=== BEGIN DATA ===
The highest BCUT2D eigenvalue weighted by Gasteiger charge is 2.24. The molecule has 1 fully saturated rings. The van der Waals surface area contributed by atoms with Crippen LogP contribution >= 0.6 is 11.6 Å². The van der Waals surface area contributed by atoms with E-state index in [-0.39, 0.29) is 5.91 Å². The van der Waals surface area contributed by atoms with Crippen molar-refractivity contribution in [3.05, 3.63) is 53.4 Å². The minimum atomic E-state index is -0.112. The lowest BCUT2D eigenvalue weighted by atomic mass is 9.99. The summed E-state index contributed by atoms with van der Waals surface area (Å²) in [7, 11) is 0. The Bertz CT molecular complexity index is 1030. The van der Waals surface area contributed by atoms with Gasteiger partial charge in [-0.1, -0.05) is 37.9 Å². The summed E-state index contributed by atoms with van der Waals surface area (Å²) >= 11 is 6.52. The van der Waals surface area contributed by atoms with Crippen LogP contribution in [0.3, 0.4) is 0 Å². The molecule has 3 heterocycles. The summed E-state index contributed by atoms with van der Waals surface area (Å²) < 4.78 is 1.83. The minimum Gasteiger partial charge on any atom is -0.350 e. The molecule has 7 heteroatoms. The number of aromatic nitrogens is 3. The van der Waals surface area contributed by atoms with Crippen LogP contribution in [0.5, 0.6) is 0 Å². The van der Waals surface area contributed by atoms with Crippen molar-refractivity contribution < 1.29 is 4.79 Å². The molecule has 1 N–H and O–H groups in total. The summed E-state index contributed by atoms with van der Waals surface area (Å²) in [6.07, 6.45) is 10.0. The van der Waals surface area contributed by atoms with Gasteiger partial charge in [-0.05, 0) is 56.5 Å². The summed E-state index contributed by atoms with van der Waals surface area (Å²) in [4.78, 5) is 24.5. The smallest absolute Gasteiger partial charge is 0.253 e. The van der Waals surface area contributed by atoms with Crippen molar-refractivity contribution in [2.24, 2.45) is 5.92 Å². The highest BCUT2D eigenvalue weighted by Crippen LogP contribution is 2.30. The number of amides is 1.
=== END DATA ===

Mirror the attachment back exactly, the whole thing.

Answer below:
The highest BCUT2D eigenvalue weighted by Gasteiger charge is 2.24. The molecule has 1 fully saturated rings. The van der Waals surface area contributed by atoms with Crippen LogP contribution >= 0.6 is 11.6 Å². The van der Waals surface area contributed by atoms with E-state index in [-0.39, 0.29) is 5.91 Å². The van der Waals surface area contributed by atoms with Crippen molar-refractivity contribution in [3.05, 3.63) is 53.4 Å². The minimum atomic E-state index is -0.112. The lowest BCUT2D eigenvalue weighted by atomic mass is 9.99. The summed E-state index contributed by atoms with van der Waals surface area (Å²) in [7, 11) is 0. The Bertz CT molecular complexity index is 1030. The van der Waals surface area contributed by atoms with Gasteiger partial charge in [-0.1, -0.05) is 37.9 Å². The summed E-state index contributed by atoms with van der Waals surface area (Å²) >= 11 is 6.52. The van der Waals surface area contributed by atoms with Crippen LogP contribution in [0.3, 0.4) is 0 Å². The molecule has 3 heterocycles. The summed E-state index contributed by atoms with van der Waals surface area (Å²) < 4.78 is 1.83. The minimum Gasteiger partial charge on any atom is -0.350 e. The molecule has 7 heteroatoms. The number of aromatic nitrogens is 3. The van der Waals surface area contributed by atoms with Crippen LogP contribution in [0.5, 0.6) is 0 Å². The van der Waals surface area contributed by atoms with Crippen molar-refractivity contribution < 1.29 is 4.79 Å². The molecule has 1 N–H and O–H groups in total. The summed E-state index contributed by atoms with van der Waals surface area (Å²) in [6.07, 6.45) is 10.0. The van der Waals surface area contributed by atoms with Gasteiger partial charge in [-0.05, 0) is 56.5 Å². The summed E-state index contributed by atoms with van der Waals surface area (Å²) in [4.78, 5) is 24.5. The smallest absolute Gasteiger partial charge is 0.253 e. The van der Waals surface area contributed by atoms with Crippen molar-refractivity contribution in [2.24, 2.45) is 5.92 Å². The highest BCUT2D eigenvalue weighted by Crippen LogP contribution is 2.30. The number of amides is 1.